Updated ‘Little Women’ movie offers emotion for all

Updated 'Little Women' movie offers emotion for all

Story by Sarah Short, Reporter

I have always admired the spirit in those who choose to take on the challenge of developing a movie from a book. Directors know that when they choose to adapt the movie from the book, they will always get backlash from the book readers. I have always been a fan of movies that were inspired by books and true stories. Sometimes books are much more detailed and allow you to see the deepest thoughts of a character. But there is something about a movie that, when casted correctly, shows so much emotion you might not be able to see when you read the book.

The newest adaptation to film of Louisa Alcott’s book, “Little Women,” was directed by Greta Gerwig and scored by Alexandre Desplat. “Little Women” opened in theatres on Dec. 25, 2019 in the United States and lasts a total of 2 hours and 15 minutes. The film stars include Saoirse Ronan (Jo), Timothée Chalamet (Laurie), Emma Watson (Meg), Florence Pugh (Amy), Eliza Scanlen (Beth), and Laura Dern (Mary).  

Based heavily on the book, the movie continuously switches from adulthood of the four sisters and childhood. Jo resides in New York and struggles with writing stories and writing them so they are enjoyable for herself and the readers. Amy lives in Paris with Aunt March and runs into a childhood friend, Laurie, who once again peaks her interest. Meg, the oldest, marrys John Brooke, a tutor to Laurie, and they have two children together. Beth struggles from the aftermath of obtaining Scarlet Fever and once again falls ill. Because of this the two sisters return to Massachusetts and attempt to nurse her back to health.

 There are some moments in life that completely take your breath away and cover you in goosebumps. It doesn’t happen very often but when it does you’re sure to remember that for the rest of your life. I’m amazed to say that a couple of scenes took my breath away. Visually they were so beautiful. One scene is when Amy and Jo are on the beach after Jo returns home from New York. They sit side by side on a blanket and they ponder Beth’s future considering the worsening of her condition. They have a discussion about what Jo has been writing. Beth makes Jo promise her that she’ll write for Beth even when she’s gone. Beth lays her head on Jo’s shoulder while Jo reads some stories she’s written. The shot changed to a wide angle and the sand was blowing from behind them. It was such a simple scene but so breathtaking.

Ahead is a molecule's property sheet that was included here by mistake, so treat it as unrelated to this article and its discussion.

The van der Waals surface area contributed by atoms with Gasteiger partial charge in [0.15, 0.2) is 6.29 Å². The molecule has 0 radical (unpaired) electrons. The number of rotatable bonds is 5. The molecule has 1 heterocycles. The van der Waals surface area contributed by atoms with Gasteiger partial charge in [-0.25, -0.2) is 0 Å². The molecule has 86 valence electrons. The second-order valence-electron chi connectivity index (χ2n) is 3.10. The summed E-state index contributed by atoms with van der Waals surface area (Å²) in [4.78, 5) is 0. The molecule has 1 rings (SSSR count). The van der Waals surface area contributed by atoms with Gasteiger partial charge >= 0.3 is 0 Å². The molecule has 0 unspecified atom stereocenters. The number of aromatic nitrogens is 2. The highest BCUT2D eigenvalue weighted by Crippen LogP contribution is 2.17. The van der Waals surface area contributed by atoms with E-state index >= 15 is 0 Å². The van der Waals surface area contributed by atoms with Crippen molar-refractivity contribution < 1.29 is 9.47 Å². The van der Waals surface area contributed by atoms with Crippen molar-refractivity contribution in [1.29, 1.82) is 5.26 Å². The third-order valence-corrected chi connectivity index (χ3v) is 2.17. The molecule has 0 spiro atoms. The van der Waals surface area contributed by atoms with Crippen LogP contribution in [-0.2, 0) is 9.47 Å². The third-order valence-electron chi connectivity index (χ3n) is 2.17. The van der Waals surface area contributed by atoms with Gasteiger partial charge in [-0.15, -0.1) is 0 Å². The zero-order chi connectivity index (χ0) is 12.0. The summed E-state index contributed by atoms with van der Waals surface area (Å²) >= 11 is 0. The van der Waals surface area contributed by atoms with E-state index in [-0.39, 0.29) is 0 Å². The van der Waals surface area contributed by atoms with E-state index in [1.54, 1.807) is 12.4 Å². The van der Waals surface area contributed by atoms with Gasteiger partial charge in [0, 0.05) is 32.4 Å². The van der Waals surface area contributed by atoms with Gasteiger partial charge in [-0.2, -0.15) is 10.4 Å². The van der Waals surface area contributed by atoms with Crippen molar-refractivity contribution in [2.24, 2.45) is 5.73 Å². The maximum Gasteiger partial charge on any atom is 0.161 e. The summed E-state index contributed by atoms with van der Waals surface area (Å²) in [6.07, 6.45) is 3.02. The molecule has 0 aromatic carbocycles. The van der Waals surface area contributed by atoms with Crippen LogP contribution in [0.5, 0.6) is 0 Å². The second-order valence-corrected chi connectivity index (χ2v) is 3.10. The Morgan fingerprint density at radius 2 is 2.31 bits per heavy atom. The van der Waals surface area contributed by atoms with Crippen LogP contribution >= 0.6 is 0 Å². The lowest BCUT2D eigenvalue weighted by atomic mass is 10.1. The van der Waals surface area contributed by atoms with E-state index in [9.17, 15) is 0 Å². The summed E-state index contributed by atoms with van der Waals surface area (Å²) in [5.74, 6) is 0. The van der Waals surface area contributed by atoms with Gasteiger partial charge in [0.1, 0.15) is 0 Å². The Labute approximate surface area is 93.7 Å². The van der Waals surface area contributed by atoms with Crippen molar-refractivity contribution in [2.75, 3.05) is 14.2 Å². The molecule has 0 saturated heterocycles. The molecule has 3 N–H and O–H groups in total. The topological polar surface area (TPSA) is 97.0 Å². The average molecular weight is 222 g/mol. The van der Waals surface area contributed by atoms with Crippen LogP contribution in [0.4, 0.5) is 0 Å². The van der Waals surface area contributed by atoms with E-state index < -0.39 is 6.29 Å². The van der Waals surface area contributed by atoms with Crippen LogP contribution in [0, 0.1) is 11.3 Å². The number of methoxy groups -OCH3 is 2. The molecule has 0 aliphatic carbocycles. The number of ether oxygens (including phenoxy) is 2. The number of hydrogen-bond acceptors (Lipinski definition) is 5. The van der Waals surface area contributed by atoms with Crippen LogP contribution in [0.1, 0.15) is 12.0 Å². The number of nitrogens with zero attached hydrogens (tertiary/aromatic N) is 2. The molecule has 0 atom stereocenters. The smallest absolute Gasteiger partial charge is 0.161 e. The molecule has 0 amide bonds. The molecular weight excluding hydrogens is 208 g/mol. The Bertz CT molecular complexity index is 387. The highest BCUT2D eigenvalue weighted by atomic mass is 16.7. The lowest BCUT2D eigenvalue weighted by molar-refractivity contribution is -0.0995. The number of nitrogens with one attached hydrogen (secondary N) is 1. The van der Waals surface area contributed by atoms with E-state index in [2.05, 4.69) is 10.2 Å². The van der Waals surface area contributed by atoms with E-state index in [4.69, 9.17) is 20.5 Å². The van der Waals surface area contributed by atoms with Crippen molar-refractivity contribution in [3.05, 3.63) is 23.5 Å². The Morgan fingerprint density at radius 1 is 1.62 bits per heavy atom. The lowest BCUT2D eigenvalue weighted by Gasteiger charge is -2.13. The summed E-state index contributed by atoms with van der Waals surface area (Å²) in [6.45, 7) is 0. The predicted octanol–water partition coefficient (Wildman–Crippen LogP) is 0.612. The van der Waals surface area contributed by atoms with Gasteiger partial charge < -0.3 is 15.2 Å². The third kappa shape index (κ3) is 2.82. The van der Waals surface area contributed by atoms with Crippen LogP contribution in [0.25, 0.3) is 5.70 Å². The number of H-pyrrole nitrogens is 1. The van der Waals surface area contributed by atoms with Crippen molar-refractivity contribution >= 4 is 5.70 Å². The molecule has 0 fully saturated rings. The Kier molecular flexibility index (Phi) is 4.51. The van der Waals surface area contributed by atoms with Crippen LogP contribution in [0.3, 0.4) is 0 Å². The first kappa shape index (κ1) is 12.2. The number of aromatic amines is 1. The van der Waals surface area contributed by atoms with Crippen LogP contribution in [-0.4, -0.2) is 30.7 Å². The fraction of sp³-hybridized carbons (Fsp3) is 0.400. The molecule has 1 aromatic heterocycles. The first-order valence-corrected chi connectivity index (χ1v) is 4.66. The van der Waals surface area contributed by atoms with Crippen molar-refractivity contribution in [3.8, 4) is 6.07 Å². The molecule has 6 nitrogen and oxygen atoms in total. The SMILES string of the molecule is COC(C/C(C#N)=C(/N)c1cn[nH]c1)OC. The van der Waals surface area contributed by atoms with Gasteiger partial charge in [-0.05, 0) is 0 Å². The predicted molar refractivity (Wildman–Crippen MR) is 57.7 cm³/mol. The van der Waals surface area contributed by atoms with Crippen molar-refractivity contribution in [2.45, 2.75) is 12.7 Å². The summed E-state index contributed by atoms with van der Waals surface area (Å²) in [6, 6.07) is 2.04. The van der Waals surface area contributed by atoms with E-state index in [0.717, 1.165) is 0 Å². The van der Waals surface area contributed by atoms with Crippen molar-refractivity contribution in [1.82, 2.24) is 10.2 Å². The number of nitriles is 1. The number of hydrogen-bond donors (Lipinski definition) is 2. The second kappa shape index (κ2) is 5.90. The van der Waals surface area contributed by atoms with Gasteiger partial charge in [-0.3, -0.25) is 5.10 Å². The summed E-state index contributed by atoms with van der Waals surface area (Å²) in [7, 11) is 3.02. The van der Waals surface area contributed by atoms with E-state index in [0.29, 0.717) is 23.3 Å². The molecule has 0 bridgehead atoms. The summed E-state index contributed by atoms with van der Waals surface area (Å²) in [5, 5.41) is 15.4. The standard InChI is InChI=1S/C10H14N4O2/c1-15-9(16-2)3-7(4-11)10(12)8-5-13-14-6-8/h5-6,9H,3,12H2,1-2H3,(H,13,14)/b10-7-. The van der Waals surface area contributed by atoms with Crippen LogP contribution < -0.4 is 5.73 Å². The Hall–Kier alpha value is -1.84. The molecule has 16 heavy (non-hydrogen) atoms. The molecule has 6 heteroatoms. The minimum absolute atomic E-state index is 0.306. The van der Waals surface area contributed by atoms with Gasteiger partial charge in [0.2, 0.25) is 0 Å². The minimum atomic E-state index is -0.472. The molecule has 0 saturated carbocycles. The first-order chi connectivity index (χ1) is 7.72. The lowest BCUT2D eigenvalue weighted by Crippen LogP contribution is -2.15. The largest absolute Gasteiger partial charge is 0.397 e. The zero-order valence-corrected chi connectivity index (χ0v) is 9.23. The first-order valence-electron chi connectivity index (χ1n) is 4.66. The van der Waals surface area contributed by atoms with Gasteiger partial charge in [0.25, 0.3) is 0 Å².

Another scene was when Amy gets her hand hurt and Mr. Lawrence, Laurie, and John Brooke help her put some bandage around it. Jo, Amy, Meg, and their mother, Mary all enter at the same time. The viewer sees Laurie falling in love with Jo and Jo falling in love with books. Amy admires the paintings that hang from the study. This scene is the first that Meg and John Brooke introduce themselves to each other. Mr. Lawrence also invites Beth to come over whenever she wants to play the piano. This becomes a tear jerking scene later on in the movie. The finishes with all the sisters and Mary leaving. They leave while talking loudly and vibrantly, and they leave the three men just standing in silence. The scene was beautifully chaotic.

So far, the movie has collected $113.6 million in the box office. The movie has been awarded Critics’ Choice Movie Award for Best Adapted Screenplay, Gerwig, who has also directed “Lady Bird” and “Nights and Weekends,” was awarded National Society of Film Critics Award for Best Director, Dern, who has won at least 11 other words, was awarded National Society of Film Critics Award for Best Supporting Actress and New York Film Critics Circle Award for Best Supporting Actress, and Ronan, who has been in 27 other movies, was awarded AACTA International Award for Best Actress.

Because the movie focuses around an almost all female cast and centers around female empowerment, men might consider the movie to be too feminine to watch. Men might be afraid to think that they’ll be sacrificing their manliness when they watch the movie. Although they might be afraid, the movie is something everyone, men and women, can learn from. So I challenge any man to watch the movie and cry at powerful moments and laugh at the awkwardly hilarious moments because a good movie should be appreciated by everyone.